Pitch F/X Audit: San Diego Padres

Moving right along on our look at the usage splits for major league pitchers in different situations, we find ourselves in San Diego, which, I believe means a whale’s va… well, if you saw the movie you know where I’m going.  If you have no idea, you have some homework!  As Pizza Cutter mentioned yesterday, we were lucky enough to get Paul DePodesta, member of the Padres front office, for a roundtable this season, and Geoff Young, the top Padres blogger, is a close blogging friend of ours as well.  Unfortunately, the team, for lack of a better word, stunk.  The recipe for Padre success in recent years involved extremely solid pitching with above average offense that does not make much headlines.  This season, the offense ventured southward, and the pitching was not as solid as the recent past.

As always, I took a look at the Padres pitchers splits versus different handed batters, with/without men on base, and for starting pitchers, how their pitch frequencies shifted throughout the course of the game.  The links are below:

Batter Handedness Splits – Padres
Baserunners Splits – Padres
Frequency by Innings – Padres

What stands out initially, in the batter handedness splits, is that Chris Young threw his heater 82% of the time to lefties, but 66% to righties.  His sliders shot up from 7% to 20% in the process.  Randy Wolf saw his fastball usage dropoff against righties, as well, throwing 24% curveballs to opposite handed righties as opposed to 14% against lefties.  Trevor Hoffman, primarily known for his changeup, also saw a drastic dropoff in fastball usage to righties. 

On the whole, Hoffman threw about 10-11% sliders this season, according to the data, but 22% were thrown to righties.  The other drastic shift involved Clay Hensley and his sliders.  He threw just 13% to lefties but 38% to righties, almost eliminating changeups from his right-handed repertoire.

Looking at the splits with/without runners on base, the only really interesting shift belongs to Randy Wolf.  The former Phillie, who has since bounced around the NL West, threw 65% fastballs with bases empty, but just 50% with runners on.  When ducks reached the pond, Wolf relied much more on his offspeed deliveries.  Everyone else noticed nominal differences in their shifts, occasionally relying more on the secondary pitches, but nothing necessarily drastic.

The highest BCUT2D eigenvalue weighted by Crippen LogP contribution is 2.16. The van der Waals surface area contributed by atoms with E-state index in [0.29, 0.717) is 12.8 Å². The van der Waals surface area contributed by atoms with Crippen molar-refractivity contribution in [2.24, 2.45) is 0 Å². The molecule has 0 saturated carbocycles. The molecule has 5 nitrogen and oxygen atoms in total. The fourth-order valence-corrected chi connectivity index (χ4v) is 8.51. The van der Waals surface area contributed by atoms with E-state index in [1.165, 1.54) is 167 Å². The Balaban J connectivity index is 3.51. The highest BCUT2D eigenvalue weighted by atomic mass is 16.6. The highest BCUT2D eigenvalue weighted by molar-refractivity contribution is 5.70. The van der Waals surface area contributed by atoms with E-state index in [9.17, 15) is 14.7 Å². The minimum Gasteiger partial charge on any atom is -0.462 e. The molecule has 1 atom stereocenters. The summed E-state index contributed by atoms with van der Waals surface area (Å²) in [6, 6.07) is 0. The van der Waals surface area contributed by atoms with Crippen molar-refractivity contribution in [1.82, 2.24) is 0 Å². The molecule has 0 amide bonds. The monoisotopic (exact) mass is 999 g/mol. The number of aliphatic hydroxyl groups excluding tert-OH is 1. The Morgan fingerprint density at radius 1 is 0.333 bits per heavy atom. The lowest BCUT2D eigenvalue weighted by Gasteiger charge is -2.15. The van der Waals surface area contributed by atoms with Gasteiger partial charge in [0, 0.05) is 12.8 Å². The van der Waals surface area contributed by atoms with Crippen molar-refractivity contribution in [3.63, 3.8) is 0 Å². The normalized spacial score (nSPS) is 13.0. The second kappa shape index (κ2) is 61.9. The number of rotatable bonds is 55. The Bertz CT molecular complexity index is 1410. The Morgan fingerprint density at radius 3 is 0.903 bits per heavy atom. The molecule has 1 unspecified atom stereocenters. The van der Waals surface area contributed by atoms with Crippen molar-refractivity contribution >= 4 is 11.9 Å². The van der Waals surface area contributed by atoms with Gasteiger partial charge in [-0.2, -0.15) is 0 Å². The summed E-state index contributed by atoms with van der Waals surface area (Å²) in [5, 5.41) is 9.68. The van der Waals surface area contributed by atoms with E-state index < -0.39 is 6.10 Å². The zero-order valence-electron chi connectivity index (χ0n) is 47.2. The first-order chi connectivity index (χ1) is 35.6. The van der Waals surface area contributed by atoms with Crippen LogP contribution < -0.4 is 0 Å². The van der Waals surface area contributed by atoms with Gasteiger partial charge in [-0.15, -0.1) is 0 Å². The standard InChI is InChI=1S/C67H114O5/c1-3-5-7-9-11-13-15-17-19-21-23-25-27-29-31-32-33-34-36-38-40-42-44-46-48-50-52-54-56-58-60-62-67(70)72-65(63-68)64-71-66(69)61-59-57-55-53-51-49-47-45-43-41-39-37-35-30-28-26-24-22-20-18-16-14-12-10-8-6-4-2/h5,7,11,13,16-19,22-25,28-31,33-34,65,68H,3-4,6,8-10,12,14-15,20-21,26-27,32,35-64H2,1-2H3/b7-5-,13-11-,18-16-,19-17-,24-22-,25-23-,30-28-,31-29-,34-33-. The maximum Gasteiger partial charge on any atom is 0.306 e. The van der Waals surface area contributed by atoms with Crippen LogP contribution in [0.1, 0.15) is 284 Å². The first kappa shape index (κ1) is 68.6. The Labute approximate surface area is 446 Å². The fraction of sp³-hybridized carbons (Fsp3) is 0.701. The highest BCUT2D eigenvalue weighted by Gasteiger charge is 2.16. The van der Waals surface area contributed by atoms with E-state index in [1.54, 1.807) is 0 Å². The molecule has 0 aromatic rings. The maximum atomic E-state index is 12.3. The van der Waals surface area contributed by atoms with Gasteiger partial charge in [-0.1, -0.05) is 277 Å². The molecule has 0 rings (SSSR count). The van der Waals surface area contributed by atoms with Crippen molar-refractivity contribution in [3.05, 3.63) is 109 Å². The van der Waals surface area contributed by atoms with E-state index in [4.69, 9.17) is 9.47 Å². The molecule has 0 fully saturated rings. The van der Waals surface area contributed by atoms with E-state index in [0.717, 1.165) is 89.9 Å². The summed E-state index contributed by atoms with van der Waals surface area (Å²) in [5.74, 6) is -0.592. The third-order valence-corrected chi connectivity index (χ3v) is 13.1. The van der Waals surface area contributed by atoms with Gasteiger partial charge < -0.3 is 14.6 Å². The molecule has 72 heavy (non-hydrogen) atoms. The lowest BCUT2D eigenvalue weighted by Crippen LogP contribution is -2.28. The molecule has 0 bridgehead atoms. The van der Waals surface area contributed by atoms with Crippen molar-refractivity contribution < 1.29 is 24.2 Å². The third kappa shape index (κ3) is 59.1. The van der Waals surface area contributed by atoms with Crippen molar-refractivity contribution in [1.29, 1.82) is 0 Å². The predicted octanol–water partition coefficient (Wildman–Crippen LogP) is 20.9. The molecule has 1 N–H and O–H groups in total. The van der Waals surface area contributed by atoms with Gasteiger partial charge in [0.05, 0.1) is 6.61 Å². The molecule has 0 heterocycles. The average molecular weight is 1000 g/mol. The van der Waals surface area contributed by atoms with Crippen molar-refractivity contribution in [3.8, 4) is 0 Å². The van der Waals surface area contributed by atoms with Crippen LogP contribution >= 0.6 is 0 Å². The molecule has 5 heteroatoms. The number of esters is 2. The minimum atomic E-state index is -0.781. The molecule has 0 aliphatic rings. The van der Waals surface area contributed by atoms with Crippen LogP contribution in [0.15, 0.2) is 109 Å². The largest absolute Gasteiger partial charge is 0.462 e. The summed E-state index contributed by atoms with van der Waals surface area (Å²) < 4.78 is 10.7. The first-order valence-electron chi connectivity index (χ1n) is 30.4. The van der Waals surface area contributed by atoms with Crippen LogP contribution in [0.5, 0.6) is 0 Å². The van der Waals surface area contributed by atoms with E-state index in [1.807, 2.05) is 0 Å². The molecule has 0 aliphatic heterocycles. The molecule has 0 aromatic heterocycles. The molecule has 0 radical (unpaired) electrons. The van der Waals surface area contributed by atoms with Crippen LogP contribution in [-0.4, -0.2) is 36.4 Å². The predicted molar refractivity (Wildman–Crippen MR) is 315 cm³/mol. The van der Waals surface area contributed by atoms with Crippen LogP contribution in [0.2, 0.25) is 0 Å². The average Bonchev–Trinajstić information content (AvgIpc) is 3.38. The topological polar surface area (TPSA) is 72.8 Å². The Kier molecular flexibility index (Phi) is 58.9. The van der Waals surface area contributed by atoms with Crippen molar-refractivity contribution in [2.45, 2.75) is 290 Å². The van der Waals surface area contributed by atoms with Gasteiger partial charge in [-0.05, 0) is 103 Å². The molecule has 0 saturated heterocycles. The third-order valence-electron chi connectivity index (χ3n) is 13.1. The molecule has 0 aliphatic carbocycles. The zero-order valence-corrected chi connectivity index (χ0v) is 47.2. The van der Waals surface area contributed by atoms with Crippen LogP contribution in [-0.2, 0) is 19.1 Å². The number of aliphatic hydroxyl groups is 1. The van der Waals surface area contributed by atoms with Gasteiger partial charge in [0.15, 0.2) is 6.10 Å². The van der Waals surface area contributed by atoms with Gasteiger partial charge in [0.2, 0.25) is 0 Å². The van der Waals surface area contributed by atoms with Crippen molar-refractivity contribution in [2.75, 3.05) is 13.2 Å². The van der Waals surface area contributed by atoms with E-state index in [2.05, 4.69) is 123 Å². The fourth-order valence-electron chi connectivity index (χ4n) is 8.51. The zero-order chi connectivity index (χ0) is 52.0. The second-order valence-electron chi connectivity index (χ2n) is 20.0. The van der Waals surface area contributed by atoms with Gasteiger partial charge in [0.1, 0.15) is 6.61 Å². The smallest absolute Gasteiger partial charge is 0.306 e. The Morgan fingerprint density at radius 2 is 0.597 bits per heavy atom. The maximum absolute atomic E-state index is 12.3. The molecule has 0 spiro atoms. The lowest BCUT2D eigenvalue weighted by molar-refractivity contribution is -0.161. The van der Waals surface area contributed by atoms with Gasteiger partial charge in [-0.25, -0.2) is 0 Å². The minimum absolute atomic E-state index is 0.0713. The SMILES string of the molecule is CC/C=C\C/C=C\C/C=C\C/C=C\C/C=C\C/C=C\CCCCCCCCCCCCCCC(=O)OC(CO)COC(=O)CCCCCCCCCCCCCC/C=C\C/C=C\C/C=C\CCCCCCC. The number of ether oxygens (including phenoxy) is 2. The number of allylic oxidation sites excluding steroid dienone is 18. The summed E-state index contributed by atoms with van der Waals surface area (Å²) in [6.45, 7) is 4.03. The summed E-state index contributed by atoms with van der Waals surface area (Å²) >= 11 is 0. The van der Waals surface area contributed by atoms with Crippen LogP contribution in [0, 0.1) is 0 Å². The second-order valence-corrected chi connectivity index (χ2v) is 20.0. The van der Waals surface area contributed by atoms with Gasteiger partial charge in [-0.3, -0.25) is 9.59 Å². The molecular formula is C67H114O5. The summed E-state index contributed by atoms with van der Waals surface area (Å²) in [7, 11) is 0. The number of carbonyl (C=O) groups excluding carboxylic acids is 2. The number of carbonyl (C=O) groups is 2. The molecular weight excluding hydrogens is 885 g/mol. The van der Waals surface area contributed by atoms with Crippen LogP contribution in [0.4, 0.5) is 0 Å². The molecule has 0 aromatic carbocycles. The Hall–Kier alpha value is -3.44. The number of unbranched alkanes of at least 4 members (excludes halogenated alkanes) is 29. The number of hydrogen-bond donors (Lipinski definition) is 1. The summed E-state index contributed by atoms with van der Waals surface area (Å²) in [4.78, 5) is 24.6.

Jake Peavy experienced a fastball dropoff from 63% in the first three innings to 52% in the middle portion of his outings.  In the small sample of outings that lasted further, his frequencies tended to even out, but he followed the general norm of relying moreso on offspeed pitches as the game progresses.

Chris Young, however, broke from this mold by decreasing his fastball usage significantly as the game progressed.  In innings one through three, he delivered the heater close to 80% of the time, but did so on just 60% of his offerings in the latter stages of the game.  Randy Wolf served as the happy medium between Young and Peavy, decreasing his fastball usage in 4-6 from 1-3, but sustaining his 4-6 splits in the seventh and beyond.

The Padres will have to replace the league average performance from Greg Maddux, and will likely be trading Jake Peavy, meaning their rotation will consist of Chris Young, Baek, Josh Banks, and two pitchers to be named later.  The bullpen will continue to be solid, and PETCO will continue to help pitchers’ performance, but barring something unforeseen, this team will not be a solid competitor in 2009.

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